PRBB-CRG Sessions Ken Zaret
PRBB-CRG Sessions Ken Zaret
16/11/201812:00MARIE CURIEPRBB-CRG SessionsKen ZaretPerelman School of Medecine, University of Pennslvania, US"Overcoming Chromatin Barriers to Change Cell Fate"Host: Thomas Graf (CRG)Abstract:Kenneth S. Zaret, Ryan McCarthy, Kelsey Kaeding, Greg Donahue, Dario Nicetto
Institute for Regenerative Medicine, Department of Cell and Developmental Biology, Perelman School of Medicine, University of Pennsylvania, U.S.A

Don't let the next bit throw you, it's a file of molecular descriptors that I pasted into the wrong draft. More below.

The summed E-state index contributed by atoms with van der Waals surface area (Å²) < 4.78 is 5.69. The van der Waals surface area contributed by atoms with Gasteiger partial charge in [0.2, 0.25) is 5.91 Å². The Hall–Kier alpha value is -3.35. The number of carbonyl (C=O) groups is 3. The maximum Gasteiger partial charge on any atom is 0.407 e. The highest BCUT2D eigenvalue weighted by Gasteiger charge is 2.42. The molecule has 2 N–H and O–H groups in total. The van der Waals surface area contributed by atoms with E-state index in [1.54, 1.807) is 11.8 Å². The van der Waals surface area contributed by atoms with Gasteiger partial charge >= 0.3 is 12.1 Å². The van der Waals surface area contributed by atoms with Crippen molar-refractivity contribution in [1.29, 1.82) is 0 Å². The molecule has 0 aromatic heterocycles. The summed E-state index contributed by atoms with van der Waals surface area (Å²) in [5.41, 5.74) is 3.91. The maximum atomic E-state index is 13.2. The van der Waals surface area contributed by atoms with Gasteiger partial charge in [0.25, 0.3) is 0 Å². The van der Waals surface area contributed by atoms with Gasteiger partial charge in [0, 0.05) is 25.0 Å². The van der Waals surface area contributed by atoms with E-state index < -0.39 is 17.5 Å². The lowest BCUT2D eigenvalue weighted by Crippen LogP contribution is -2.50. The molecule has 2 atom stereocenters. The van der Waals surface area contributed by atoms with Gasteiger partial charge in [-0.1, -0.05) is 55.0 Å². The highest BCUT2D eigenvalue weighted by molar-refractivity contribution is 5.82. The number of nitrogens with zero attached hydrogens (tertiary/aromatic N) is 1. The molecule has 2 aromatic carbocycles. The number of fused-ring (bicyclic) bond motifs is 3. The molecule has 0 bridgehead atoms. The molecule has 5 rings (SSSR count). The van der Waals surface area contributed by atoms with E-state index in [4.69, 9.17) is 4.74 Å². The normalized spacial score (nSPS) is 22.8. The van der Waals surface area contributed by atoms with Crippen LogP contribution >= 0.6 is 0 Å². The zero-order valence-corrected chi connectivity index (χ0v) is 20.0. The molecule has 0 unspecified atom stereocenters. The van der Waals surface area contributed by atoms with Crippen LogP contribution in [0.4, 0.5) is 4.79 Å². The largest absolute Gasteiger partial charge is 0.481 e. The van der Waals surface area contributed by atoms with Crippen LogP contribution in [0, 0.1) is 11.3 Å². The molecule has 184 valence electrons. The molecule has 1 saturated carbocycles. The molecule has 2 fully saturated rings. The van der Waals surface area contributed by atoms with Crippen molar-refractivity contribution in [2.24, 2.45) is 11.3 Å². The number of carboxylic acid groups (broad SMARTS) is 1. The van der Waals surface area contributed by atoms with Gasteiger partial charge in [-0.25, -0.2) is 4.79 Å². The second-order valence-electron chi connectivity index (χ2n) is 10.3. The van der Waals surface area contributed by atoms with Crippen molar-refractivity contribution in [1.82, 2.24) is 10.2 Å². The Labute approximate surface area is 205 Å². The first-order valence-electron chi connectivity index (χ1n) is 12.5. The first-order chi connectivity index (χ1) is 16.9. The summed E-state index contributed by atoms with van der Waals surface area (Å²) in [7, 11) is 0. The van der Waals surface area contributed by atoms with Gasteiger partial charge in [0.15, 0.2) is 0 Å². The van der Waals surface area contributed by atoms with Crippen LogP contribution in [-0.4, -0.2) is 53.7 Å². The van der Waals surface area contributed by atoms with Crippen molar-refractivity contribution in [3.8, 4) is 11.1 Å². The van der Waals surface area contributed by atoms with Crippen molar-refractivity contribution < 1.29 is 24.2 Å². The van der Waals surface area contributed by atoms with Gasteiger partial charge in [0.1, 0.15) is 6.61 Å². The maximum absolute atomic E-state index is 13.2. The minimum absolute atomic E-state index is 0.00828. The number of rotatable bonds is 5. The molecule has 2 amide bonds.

The incredible diversity of animals and plants depends upon embryonic cells to differentiate into various cell types and to stably retain such differentiation after development. In the future, we will be able to control cell fate at will by knowing how cells initiate fate changes and how to overcome chromatin barriers that promote differentiation stability. To this end, we investigate the basis by which changes in cell fate involve dramatic and discrete switches in gene expression programs and how such switches are locked in by chromatin states that impede further changes. We have proposed that pioneer transcription factors provide a basis for initiating cell fate changes by virtue of their ability to scan nucleosomal DNA, recognize a partial motif on the nucleosome surface, and initiate cooperative events that impart a functional identity to otherwise naïve or silent chromatin. Pioneer factors enable chromatin opening or closure, depending upon their combinatorial recruitment of additional factors. FoxA1, a paradigm pioneer factor, helps open locally compacted chromatin by displacing linker histone and by using a C-terminal domain to disrupt interactions between adjacent nucleosomes. Recent studies from our lab show that other pioneer factors in recombinant form, such as PU.1 and C/EBPalpha, are sufficient to open a targeted nucleosome in chromatin arrays that are compacted with linker histone, in vitro. Yet there remain heterochromatic regions of the genome that are difficult for nearly all regulatory factors to access, including many pioneer factors, and that harbor genes required for terminal differentiation. By combining biophysical methods, proteomics, and genomics, we discovered an unexpectedly diverse set of proteins embedded in heterochromatin. By genetically targeting such proteins, we are discerning how to overcome heterochromatin barriers to enhance cellular reprogramming. We find that marked dynamics in heterochromatin occur during organogenesis, which may focus regulatory factor access to the genome during embryonic differentiation and growth. Our new view is that a combination of pioneer transcription factors along with disruption of heterochromatic domains is necessary to most efficiently reprogram one cell type into another.